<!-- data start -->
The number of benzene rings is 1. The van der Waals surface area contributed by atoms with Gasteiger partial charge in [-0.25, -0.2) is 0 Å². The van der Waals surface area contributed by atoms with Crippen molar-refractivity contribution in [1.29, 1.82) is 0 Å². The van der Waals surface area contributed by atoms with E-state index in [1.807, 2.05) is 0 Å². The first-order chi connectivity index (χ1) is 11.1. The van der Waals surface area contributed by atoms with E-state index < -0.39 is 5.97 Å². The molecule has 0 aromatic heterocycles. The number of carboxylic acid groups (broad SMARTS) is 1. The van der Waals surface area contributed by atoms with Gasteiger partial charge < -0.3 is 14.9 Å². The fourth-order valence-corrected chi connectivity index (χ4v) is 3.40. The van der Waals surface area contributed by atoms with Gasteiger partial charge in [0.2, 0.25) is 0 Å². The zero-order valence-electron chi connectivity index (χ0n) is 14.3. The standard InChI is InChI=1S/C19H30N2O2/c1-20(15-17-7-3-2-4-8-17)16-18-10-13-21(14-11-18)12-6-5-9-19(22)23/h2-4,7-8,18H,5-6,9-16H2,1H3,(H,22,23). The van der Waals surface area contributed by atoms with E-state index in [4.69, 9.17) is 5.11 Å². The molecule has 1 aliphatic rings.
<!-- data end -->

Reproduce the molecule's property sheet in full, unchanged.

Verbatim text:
The number of benzene rings is 1. The van der Waals surface area contributed by atoms with Gasteiger partial charge in [-0.25, -0.2) is 0 Å². The van der Waals surface area contributed by atoms with Crippen molar-refractivity contribution in [1.29, 1.82) is 0 Å². The van der Waals surface area contributed by atoms with E-state index in [1.807, 2.05) is 0 Å². The first-order chi connectivity index (χ1) is 11.1. The van der Waals surface area contributed by atoms with E-state index < -0.39 is 5.97 Å². The molecule has 0 aromatic heterocycles. The number of carboxylic acid groups (broad SMARTS) is 1. The van der Waals surface area contributed by atoms with Gasteiger partial charge < -0.3 is 14.9 Å². The fourth-order valence-corrected chi connectivity index (χ4v) is 3.40. The van der Waals surface area contributed by atoms with Gasteiger partial charge in [0.2, 0.25) is 0 Å². The zero-order valence-electron chi connectivity index (χ0n) is 14.3. The standard InChI is InChI=1S/C19H30N2O2/c1-20(15-17-7-3-2-4-8-17)16-18-10-13-21(14-11-18)12-6-5-9-19(22)23/h2-4,7-8,18H,5-6,9-16H2,1H3,(H,22,23). The van der Waals surface area contributed by atoms with E-state index in [4.69, 9.17) is 5.11 Å². The molecule has 1 aliphatic rings.